My grandfather was in the French air force, and he never ever speaks of his time fighting. The only stories he shares are when he had to go to Canada to train, because after the Second World War, France had no army to speak of. He has some great stories of camaraderie during that time, but to this day I have never heard him once mention anything else about his time as a fighter pilot.

    It’s so important for those who have served to have that outlet like the Legion Hall in your home town – as you say certain things can only be shared with those who have also been through the same experience.

    • You are so sweet to take time to respond as you do, Celine.

      My Dad wouldn’t say much either, especially when there were a few of us in the room. I bought a couple books about the islands and battles to learn myself. Then once I had more specific questions than “tell me what it was like”, he’d open up.

      The one that REALLY got him talking was “how about that constant mud, Dad?”

      From the highter pilots I know from Korea and Viet Nam wars, their experiences were very different, but no less traumatic, than the infantry fighting the ground wars. It’s sheer hell any-which-way!

      • That makes sense – if you had specific questions for him it kind of establishes common ground (that sounds weird as you don’t need to establish common ground with parents – but you get what I mean).

        We have these amazing photo albums from my great-grand uncle who was also a fighter pilot (there’s lots of them in my family) during WWI. Since he was also a photographer, he would take his camera with him, clamp the gear stick (?) between his knees, lean out the cockpit and take photos of the trenches below. Not for any other purpose than to preserve what was happening – he wasn’t any kind of spy (that we know of!). It’s really sad though because he photographed all the pilots and soldiers he knew, and he would write their names beneath the photos. He also underlined in red the names of those who died – you can imagine how much red there is.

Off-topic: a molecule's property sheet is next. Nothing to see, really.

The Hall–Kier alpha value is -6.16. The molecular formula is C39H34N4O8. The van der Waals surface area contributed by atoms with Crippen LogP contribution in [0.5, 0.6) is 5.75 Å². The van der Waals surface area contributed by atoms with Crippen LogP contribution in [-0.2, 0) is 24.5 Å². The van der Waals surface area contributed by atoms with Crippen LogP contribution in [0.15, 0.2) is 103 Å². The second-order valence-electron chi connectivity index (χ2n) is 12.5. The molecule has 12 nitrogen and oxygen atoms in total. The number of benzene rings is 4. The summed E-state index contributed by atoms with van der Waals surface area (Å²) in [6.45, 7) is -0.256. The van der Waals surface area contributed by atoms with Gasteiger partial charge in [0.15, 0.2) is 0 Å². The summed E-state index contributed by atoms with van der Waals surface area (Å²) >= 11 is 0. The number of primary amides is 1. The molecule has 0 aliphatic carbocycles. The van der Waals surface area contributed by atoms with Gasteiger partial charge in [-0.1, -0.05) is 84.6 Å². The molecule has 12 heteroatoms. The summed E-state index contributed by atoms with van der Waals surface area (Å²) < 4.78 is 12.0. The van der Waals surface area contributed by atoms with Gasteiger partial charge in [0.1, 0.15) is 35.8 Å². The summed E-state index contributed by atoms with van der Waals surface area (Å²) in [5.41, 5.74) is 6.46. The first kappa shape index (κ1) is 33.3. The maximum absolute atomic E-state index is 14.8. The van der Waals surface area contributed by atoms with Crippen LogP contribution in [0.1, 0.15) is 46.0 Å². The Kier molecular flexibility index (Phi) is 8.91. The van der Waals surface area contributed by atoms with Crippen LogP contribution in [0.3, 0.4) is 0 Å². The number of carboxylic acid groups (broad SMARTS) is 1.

I’ve been thinking of photographing the photos (I know that sounds weird) and putting them up on the blog – maybe a project for when I’m next back home. It would be great to share them with other people, they’re fascinating if very sad.

    • Celine – my WordPress comment thing-y is all wonky so I can’t respond to your second comment in the usual location.

      Those photos you speak of are a real treasure trove, both from a historical perspective and, as you say, for the heartbreaking reality of living through the deaths of so many of his compatriots. I strongly encourage you to post some of these and any other memorabilia. If you do, you might want to contact the blogger GP Cox at or one of the many military bloggers he follows. He and others reblog many posts similar to the one you are thinking of doing, and his readers would be very interested in your photos.

      • Oh thank you for the suggestion Sammy! I’ll go have a look at that blog now , but I’ll definitely get in touch with him when I do the post. It might be a while, probably not until my next trip home later next year.